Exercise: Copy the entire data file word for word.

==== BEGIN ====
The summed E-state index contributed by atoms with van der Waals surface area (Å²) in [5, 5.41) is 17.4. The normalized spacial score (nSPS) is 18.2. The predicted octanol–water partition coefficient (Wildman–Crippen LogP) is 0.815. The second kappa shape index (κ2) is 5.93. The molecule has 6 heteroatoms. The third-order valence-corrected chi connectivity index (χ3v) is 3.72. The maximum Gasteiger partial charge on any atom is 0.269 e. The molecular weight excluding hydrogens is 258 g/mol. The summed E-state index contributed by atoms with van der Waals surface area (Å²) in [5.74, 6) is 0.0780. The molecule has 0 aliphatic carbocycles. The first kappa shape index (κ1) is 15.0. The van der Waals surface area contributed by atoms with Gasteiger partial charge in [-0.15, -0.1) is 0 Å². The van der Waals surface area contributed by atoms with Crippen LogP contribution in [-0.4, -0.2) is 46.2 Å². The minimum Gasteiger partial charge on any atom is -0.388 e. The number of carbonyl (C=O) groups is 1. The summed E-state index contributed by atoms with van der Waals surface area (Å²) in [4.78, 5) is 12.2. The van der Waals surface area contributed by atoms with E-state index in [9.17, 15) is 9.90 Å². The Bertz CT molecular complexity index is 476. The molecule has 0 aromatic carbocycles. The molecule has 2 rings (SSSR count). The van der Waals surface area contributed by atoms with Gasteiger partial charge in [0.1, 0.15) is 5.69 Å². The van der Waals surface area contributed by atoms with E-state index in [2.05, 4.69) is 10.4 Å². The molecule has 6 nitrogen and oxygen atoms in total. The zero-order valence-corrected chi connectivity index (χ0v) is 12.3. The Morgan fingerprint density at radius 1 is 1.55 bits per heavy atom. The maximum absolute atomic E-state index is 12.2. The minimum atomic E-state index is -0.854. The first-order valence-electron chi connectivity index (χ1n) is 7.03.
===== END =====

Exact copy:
The summed E-state index contributed by atoms with van der Waals surface area (Å²) in [5, 5.41) is 17.4. The normalized spacial score (nSPS) is 18.2. The predicted octanol–water partition coefficient (Wildman–Crippen LogP) is 0.815. The second kappa shape index (κ2) is 5.93. The molecule has 6 heteroatoms. The third-order valence-corrected chi connectivity index (χ3v) is 3.72. The maximum Gasteiger partial charge on any atom is 0.269 e. The molecular weight excluding hydrogens is 258 g/mol. The summed E-state index contributed by atoms with van der Waals surface area (Å²) in [5.74, 6) is 0.0780. The molecule has 0 aliphatic carbocycles. The first kappa shape index (κ1) is 15.0. The van der Waals surface area contributed by atoms with Gasteiger partial charge in [-0.15, -0.1) is 0 Å². The van der Waals surface area contributed by atoms with Crippen LogP contribution in [-0.4, -0.2) is 46.2 Å². The minimum Gasteiger partial charge on any atom is -0.388 e. The number of carbonyl (C=O) groups is 1. The summed E-state index contributed by atoms with van der Waals surface area (Å²) in [4.78, 5) is 12.2. The van der Waals surface area contributed by atoms with E-state index in [9.17, 15) is 9.90 Å². The Bertz CT molecular complexity index is 476. The molecule has 0 aromatic carbocycles. The molecule has 2 rings (SSSR count). The van der Waals surface area contributed by atoms with Gasteiger partial charge in [0.1, 0.15) is 5.69 Å². The van der Waals surface area contributed by atoms with E-state index in [2.05, 4.69) is 10.4 Å². The molecule has 6 nitrogen and oxygen atoms in total. The zero-order valence-corrected chi connectivity index (χ0v) is 12.3. The Morgan fingerprint density at radius 1 is 1.55 bits per heavy atom. The maximum absolute atomic E-state index is 12.2. The minimum atomic E-state index is -0.854. The first-order valence-electron chi connectivity index (χ1n) is 7.03.